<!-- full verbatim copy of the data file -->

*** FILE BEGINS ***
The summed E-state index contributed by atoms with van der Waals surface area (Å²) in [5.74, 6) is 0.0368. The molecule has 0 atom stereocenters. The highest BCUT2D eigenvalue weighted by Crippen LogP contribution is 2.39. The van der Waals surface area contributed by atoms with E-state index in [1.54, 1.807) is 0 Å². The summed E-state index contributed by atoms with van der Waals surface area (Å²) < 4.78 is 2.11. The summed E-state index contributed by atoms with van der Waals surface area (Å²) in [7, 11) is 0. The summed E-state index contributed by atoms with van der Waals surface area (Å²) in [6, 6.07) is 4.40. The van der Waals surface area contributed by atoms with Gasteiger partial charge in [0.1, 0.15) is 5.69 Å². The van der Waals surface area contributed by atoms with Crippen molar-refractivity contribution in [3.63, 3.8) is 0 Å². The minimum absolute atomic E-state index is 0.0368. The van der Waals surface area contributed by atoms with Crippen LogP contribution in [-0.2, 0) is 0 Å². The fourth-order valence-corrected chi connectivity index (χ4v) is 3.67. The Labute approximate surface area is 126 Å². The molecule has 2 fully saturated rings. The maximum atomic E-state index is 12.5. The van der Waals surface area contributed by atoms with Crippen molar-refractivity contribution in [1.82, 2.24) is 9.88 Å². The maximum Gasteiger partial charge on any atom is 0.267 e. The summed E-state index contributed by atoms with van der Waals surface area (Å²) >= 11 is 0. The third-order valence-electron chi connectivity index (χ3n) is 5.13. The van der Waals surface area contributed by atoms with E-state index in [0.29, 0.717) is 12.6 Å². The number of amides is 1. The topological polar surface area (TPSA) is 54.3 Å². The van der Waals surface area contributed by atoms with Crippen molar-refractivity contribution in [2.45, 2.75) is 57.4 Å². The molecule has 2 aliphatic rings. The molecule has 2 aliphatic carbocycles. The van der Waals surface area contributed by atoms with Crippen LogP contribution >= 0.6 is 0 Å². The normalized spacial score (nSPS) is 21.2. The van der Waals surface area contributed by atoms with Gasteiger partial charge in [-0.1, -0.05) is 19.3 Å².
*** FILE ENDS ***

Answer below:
The summed E-state index contributed by atoms with van der Waals surface area (Å²) in [5.74, 6) is 0.0368. The molecule has 0 atom stereocenters. The highest BCUT2D eigenvalue weighted by Crippen LogP contribution is 2.39. The van der Waals surface area contributed by atoms with E-state index in [1.54, 1.807) is 0 Å². The summed E-state index contributed by atoms with van der Waals surface area (Å²) < 4.78 is 2.11. The summed E-state index contributed by atoms with van der Waals surface area (Å²) in [7, 11) is 0. The summed E-state index contributed by atoms with van der Waals surface area (Å²) in [6, 6.07) is 4.40. The van der Waals surface area contributed by atoms with Gasteiger partial charge in [0.1, 0.15) is 5.69 Å². The van der Waals surface area contributed by atoms with Crippen molar-refractivity contribution in [3.63, 3.8) is 0 Å². The minimum absolute atomic E-state index is 0.0368. The van der Waals surface area contributed by atoms with Crippen LogP contribution in [-0.2, 0) is 0 Å². The fourth-order valence-corrected chi connectivity index (χ4v) is 3.67. The Labute approximate surface area is 126 Å². The molecule has 2 fully saturated rings. The maximum atomic E-state index is 12.5. The van der Waals surface area contributed by atoms with Crippen molar-refractivity contribution in [1.82, 2.24) is 9.88 Å². The maximum Gasteiger partial charge on any atom is 0.267 e. The summed E-state index contributed by atoms with van der Waals surface area (Å²) >= 11 is 0. The third-order valence-electron chi connectivity index (χ3n) is 5.13. The van der Waals surface area contributed by atoms with E-state index in [0.29, 0.717) is 12.6 Å². The number of amides is 1. The topological polar surface area (TPSA) is 54.3 Å². The van der Waals surface area contributed by atoms with Crippen molar-refractivity contribution in [2.45, 2.75) is 57.4 Å². The molecule has 2 aliphatic rings. The molecule has 2 aliphatic carbocycles. The van der Waals surface area contributed by atoms with Crippen LogP contribution >= 0.6 is 0 Å². The normalized spacial score (nSPS) is 21.2. The van der Waals surface area contributed by atoms with Gasteiger partial charge in [-0.1, -0.05) is 19.3 Å².